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Tim Kelley
05-21-2014, 10:10 AM
One of the long time bikers here in Arlington passed along some 20+ years old swag from the first Bike To Work Day!

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baiskeli
05-21-2014, 10:59 AM
I still have that button on the right.

JimF22003
05-21-2014, 12:09 PM
Was that thing printed on a PLOTTER?

mstone
05-21-2014, 12:30 PM
Was that thing printed on a PLOTTER?

I was going to make a comment about having used a plotter not that long ago, but then I realized it was back in the 90s. :(

Drewdane
05-21-2014, 12:49 PM
Was that thing printed on a PLOTTER?
What's a plotter? :p

(no seriously - what's a plotter?)

Tim Kelley
05-21-2014, 12:51 PM
What's a plotter? :p

(no seriously - what's a plotter?)

It's a type of printer, commonly used for large scale prints.

(I was a history major, so I read about those once in a textbook)

brendan
05-21-2014, 12:57 PM
Now I'm having flashbacks to the piezoelectric carbon ampule printer my dad got from the DAK catalog that printed like a dot matrix printer, except instead of 10 vertical pixels per horizontal traversal, it printed one line of pixels per horizontal traversal, but it traversed very very very fast (at least for devices of the time). In draft mode, all the characters looked a bit like they were shivering...

B

mstone
05-21-2014, 12:59 PM
It's a kind of a printer in which the device held actual pens which were moved up and down and along geometric paths via a motor. They were unbelievably slow, but could produce actual circles vs jagged curves, and usually had selectable colors. They were mainly used for architectural/mechanical drafting and that sort of work involving fine details, and could often be used for really large output (multi-foot wide paper spools). They sucked for simple text, and are basically obsolete now that high-resolution laser & inkjet printers are ubiquitous. (Jagged edges are now too small to see.)

Kolohe
05-21-2014, 01:21 PM
I dunno, the government agency (natch) I used to work for until last year had plotters for large printouts (e.g. table sized maps)

PeteD
05-21-2014, 01:42 PM
Last I worked for had laser plotters (for network diagrams). Nothing better than something that can actually print out something at an ANSI E size in less than 15 seconds. Except, dat toner cartridge replacement cost...

--Pete

Amalitza
05-21-2014, 01:50 PM
I dunno, the government agency (natch) I used to work for until last year had plotters for large printouts (e.g. table sized maps)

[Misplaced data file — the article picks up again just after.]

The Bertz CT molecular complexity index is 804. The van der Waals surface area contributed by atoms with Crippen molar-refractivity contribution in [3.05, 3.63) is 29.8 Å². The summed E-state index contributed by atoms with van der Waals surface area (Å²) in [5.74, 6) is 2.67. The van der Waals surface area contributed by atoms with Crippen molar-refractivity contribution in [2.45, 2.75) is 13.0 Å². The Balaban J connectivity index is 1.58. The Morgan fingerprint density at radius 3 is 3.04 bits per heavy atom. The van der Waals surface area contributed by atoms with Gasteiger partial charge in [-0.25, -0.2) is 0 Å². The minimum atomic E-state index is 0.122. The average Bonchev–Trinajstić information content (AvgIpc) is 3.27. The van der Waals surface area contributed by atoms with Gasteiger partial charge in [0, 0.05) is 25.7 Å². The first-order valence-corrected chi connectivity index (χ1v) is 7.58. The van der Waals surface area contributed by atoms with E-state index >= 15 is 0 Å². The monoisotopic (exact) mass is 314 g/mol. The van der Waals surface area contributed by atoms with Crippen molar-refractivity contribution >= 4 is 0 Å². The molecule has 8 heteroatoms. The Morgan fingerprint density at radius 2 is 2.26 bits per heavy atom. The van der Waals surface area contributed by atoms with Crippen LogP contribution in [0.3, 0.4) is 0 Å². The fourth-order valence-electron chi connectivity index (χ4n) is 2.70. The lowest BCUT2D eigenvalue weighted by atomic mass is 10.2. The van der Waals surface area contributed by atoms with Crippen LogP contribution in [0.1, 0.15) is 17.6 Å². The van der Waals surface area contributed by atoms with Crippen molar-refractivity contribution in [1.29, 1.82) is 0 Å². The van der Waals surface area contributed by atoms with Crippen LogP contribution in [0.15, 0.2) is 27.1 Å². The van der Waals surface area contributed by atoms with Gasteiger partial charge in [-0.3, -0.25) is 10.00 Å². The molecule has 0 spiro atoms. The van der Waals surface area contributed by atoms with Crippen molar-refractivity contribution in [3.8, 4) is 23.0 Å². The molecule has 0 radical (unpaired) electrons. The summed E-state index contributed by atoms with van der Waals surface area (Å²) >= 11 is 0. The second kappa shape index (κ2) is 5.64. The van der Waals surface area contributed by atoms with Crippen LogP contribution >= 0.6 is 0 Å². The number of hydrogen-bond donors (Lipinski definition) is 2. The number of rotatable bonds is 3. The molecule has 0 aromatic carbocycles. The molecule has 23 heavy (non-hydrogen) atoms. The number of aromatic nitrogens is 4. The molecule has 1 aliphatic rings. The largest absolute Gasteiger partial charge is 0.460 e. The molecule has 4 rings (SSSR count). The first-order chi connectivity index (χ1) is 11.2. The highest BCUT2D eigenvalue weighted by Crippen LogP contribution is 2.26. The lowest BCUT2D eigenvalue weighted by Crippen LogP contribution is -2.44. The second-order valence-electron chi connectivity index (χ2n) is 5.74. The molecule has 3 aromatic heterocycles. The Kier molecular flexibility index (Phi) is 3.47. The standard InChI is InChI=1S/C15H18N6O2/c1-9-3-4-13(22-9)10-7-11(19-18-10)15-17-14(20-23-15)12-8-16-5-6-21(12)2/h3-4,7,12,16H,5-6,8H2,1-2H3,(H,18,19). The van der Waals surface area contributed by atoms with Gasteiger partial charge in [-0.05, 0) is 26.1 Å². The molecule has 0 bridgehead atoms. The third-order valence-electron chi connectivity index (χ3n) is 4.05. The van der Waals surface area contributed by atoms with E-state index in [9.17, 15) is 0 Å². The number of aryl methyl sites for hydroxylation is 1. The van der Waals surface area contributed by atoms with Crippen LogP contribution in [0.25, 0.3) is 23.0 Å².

We have one in my office. It's still in use.

mstone
05-21-2014, 02:36 PM
We have one in my office. It's still in use.

Like with actual pens, not an injet?

dkel
05-21-2014, 03:49 PM
Now that we're totally off topic: when I was a kid, the first computer we had in my house was one of these (http://en.wikipedia.org/wiki/KIM-1). Then we upgraded to one of these (http://en.wikipedia.org/wiki/SYM-1). There was no printer. Or monitor. Or qwerty keyboard (hexadecimal input only). Or even a plastic shell to house the thing.

Amalitza
05-21-2014, 04:20 PM
Like with actual pens, not an injet?

Ha, funny. I went upstairs to look at it to confirm it was the old-style (I didn't say *I* use it), and we have a new one (inkjet, obv). I have no idea when we got that... trying to remember last time I saw the old one... sometime in the last couple years (?)... I know it was there when my office moved from upstairs near it to downstairs where I am now, which was sometime around 2010
never mind...:o

((jeez, i am not that old, i swear)

baiskeli
05-22-2014, 11:19 AM
Old-school plotter:

http://media.soundonsound.com/sos/dec04/images/roland17aplotterdxy100r.l.jpg

baiskeli
05-22-2014, 11:23 AM
My dad had a TRS-80 in his office that I played with. The CPU and disk drive was so heavy it was furniture - part of the desk that was included with the computer. The daisy-wheel printer shook the whole desk when it printed. The disks were 8-inch floppies.

Good times.

http://oldcomputers.net/pics/TRS-80-II_table.JPG

APKhaos
05-22-2014, 11:37 AM
In the plotter generation, line printers were the top dog for text. Massive drum spinning at high speed with little hammers for each character position [fixed pitch text of course].
These babies could do a rocking 1200 lines/minute [around 20 pages/minute] on large format z fold paper with those ubiquitous serrated sprocket hole edges.
Nobody has these at home, but corporations and government agencies had rooms full of them.

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